There are three key reasons why Drupal 8 adoption will look very different to Drupal 7 and 6 adoption: Core, Decoupling and Symfony.
I have been through 3 major Drupal version changes in my professional career and each time there is the inevitable discussion around when Drupal X will be ready to use in production. With Drupal 8 just appearing over the horizon the same conversations are getting repeated in both the drupalconosphere and twittersphere.
Having built this site on Drupal 8 and listened to different accounts of how D8 has already been used in production, I’m starting to form a theory that Drupal 8 adoption will look very different to previous major updates.
The earliest update I witnessed was D4.7 -> D5 (back in 2007). Since then we have seen a similar pattern: a new version of Drupal core gets released but there is a lag of 6 months until it gets used seriously in production. This lag is caused by two main things: contrib modules catching up and lack of documentation (both formal docs and StackOverflow type docs).
However, what I think we will see with Drupal 8 is almost instant adoption and the ability to immediately create production sites. There are several key reasons why:
Core means Core, no more pseudo-core modules.
With previous versions of Drupal many developers new to Drupal were left befuddled after installing it and realising they could do… well, not very much. Wysiwyg? That’s contrib. Date field? There’s a module for that. User profiles? Um.. profile module. Basically, core was everything and nothing. It was core to the functioning of Drupal but it was no where near enough to build a website with. So we ended up with a lot of modules that were a kind of “pseudo core” such Views, WYSIWYG, Services, the list goes on. What happened when a new version of core was released was that there was a long wait whilst pseudo core caught up.
Core now includes everything you need to build a fully featured CMS and website.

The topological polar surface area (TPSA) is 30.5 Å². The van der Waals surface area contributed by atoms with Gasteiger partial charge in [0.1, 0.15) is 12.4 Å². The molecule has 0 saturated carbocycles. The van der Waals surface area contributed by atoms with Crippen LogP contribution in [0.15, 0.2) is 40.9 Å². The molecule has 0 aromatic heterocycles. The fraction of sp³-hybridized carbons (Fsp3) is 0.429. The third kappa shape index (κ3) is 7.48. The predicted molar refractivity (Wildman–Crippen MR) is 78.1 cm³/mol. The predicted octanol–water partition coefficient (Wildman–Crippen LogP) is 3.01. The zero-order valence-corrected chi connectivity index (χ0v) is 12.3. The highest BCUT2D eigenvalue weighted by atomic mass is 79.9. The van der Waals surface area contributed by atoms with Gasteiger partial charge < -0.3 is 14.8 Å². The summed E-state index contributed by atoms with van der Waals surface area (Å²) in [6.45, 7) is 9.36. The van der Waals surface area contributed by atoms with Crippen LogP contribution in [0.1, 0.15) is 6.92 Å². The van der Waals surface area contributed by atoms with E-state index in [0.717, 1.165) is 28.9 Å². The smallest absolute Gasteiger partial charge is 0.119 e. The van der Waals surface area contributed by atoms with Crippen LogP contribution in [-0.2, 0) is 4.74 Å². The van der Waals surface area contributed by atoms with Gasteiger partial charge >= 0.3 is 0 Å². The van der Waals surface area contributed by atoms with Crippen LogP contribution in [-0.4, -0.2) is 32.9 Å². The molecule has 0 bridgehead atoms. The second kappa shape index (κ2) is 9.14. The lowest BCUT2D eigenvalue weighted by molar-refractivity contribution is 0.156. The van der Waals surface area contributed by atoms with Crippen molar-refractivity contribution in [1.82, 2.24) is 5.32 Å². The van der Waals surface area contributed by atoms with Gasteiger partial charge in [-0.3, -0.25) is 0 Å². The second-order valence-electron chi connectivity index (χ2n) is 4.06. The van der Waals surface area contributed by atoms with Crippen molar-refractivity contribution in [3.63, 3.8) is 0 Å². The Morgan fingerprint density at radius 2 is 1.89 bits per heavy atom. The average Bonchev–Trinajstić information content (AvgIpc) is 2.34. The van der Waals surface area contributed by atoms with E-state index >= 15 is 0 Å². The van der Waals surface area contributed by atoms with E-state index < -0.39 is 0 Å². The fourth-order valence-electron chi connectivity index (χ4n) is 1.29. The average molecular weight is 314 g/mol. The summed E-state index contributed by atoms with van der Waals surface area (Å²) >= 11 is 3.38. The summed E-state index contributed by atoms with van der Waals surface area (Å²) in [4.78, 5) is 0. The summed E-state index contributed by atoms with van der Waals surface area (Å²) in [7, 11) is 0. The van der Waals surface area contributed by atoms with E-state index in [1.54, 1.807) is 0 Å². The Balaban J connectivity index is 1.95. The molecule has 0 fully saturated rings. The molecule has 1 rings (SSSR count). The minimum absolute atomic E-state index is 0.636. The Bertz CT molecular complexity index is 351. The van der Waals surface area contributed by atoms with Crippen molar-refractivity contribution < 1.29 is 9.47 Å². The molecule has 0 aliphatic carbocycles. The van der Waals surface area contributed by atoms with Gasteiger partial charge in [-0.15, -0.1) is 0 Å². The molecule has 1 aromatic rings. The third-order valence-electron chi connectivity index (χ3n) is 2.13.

With Drupal 8 this changes. This whole site was built with no contrib modules. Core now includes everything you need to build a fully featured CMS and website. This will mean that almost immediately we will start to see sites running on Drupal 8. Initially they will be simpler brochure or media sites, later we will see more complex systems.
Decoupled Drupal means less responsibility. Also web components.
Drupal 8 will increasingly be used as a backend for frontend and mobile apps giving it a smaller footprint in the overall web stack. This smaller footprint will be served by the new core (see above). What this will mean is that a lot of the “frontendy” modules will not be required. For example, Google Maps could be replaced with Angular Google Maps Directive.
This means instead of relying on the modules in the Drupal ecosystem, we can use modules (or Web Components, as we will call them) that are interoperable across the entire web.
Proudly invented elsewhere = documented elsewhere
Or the problem of not hitting a critical mass of Stack Overflow questions. For Drupal 7, early adopters were left to flounder trying to figure out new APIs. Once this had been documented and answered on Stack Overflow most problems were only one Google search away from an answer. For Drupal 8 this should be less of an issue. Since much of the fundamentals of the code base are running on Symfony (and Composer) many of the issues people have will already be answered for a non-drupal context.
So there you go, time will tell how things play out but I think we will see a more rapid adoption of Drupal 8 due to the bigger core, smaller footprint in the stack and reuse of Symfony components.